Police have received tips in the case but have made no arrests.
Monday, December 7, 2009
A 46-year-old Binghamton University graduate student from Saudi Arabia was charged on Saturday with killing a retired anthropology professor, a specialist in Islamic and Middle Eastern studies with whom he had worked, the authorities said.
The student, Abdulsalam S. al-Zahrani, was charged with second-degree murder in the death of the professor, Richard T. Antoun, who was stabbed in his office in the university’s Science I building on Friday afternoon, said Gerald F. Mollen, the district attorney in Broome County. “We believe the murder weapon was recovered,” he said.
Professor Antoun, 77, received a doctorate from Harvard in 1963 and joined the Binghamton faculty in the early 1970s. He was “a sociocultural anthropologist who has conducted research among peasants in Jordan, urbanites in Lebanon, peasant farmers in Iran and migrants in Texas and Greece,” according to the university's web site. He retired in 1999 as professor emeritus.
“He dedicated his life to trying to understand the people of the Middle East,” said the professor’s sister Linda Miller, of Holden, Mass. “He never said an unkind word to anyone in his life.”
It sounds to me that the professor failed to understand Islam. I'm sure he and everyone he knows is clear on it now.
Or, perhaps the Professor did understand the cruelty that is Islam and Zharani didn't appreciate that.
Ms. Miller’s husband, the Rev. David J. Miller, said that Professor Antoun had been married to his wife, Rosalyn, for 17 years and had a son, Nicholas, 40.
In his statement, Mr. Mollen said there was “no indication of religious or ethnic motivation” in the killing. He said no other arrests were expected.
Friday, December 4, 2009
Friday, November 27, 2009
A Best Buy ad with a Muslim theme is raising questions of how retailers should mark religious holidays.
The ad on BestBuy.com wishes Muslims a happy Eid al-Adha, a Muslim holiday that lasts three days and happens to fall on the extended Thanksgiving weekend.
A BestBuy.com message board has been filled with mixed responses since the ad was posted, MyFoxTwinCities.com reports.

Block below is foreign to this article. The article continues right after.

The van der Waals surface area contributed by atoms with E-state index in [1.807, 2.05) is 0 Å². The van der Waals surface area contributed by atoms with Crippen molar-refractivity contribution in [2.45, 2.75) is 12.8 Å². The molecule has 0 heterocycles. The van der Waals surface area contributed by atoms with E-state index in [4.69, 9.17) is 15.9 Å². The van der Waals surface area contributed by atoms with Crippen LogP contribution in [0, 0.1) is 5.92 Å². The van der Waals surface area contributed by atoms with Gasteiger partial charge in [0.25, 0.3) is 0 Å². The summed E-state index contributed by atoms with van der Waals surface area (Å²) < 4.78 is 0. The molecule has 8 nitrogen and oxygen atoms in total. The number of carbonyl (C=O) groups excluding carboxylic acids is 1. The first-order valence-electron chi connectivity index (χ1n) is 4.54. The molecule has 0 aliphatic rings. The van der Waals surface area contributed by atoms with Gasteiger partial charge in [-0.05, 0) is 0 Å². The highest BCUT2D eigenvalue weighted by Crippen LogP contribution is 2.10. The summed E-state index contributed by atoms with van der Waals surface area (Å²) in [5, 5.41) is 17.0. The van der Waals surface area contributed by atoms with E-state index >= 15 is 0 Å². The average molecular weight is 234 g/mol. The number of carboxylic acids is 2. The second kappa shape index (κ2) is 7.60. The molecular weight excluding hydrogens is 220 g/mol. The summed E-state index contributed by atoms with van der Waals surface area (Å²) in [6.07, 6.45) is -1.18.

One says, "Thank you Best Buy for the Eid Greetings!! I plan to spend more money at BB (Best Buy.) Thank you for being inclusive of various cultures."
Another post wasn't as supportive: "Happy Eid Al-Adha but no Merry Christmas? I assume your next advertisements will say Merry Christmas. Otherwise, I will no longer shop at best buy. I will shop at those businesses which support Christmas."
Best Buy released a statement saying, "We do use the word 'holiday' in some of our advertising because it is meant to be inclusive to everyone. However, just as we have in the past, we will also reference specific holidays such as Christmas, Hanukkah, and Kwanza in our weekly ads, store signage and other advertising vehicles."
Thursday, November 26, 2009
Wednesday, November 25, 2009
Navy SEALs have secretly captured one of the most wanted terrorists in Iraq — the alleged mastermind of the murder and mutilation of four Blackwater USA security guards in Fallujah in 2004. And three of the SEALs who captured him are now facing criminal charges, sources told FoxNews.com.
The three, all members of the Navy's elite commando unit, have refused non-judicial punishment — called an admiral's mast — and have requested a trial by court-martial.
Ahmed Hashim Abed, whom the military code-named "Objective Amber," told investigators he was punched by his captors — and he had the bloody lip to prove it.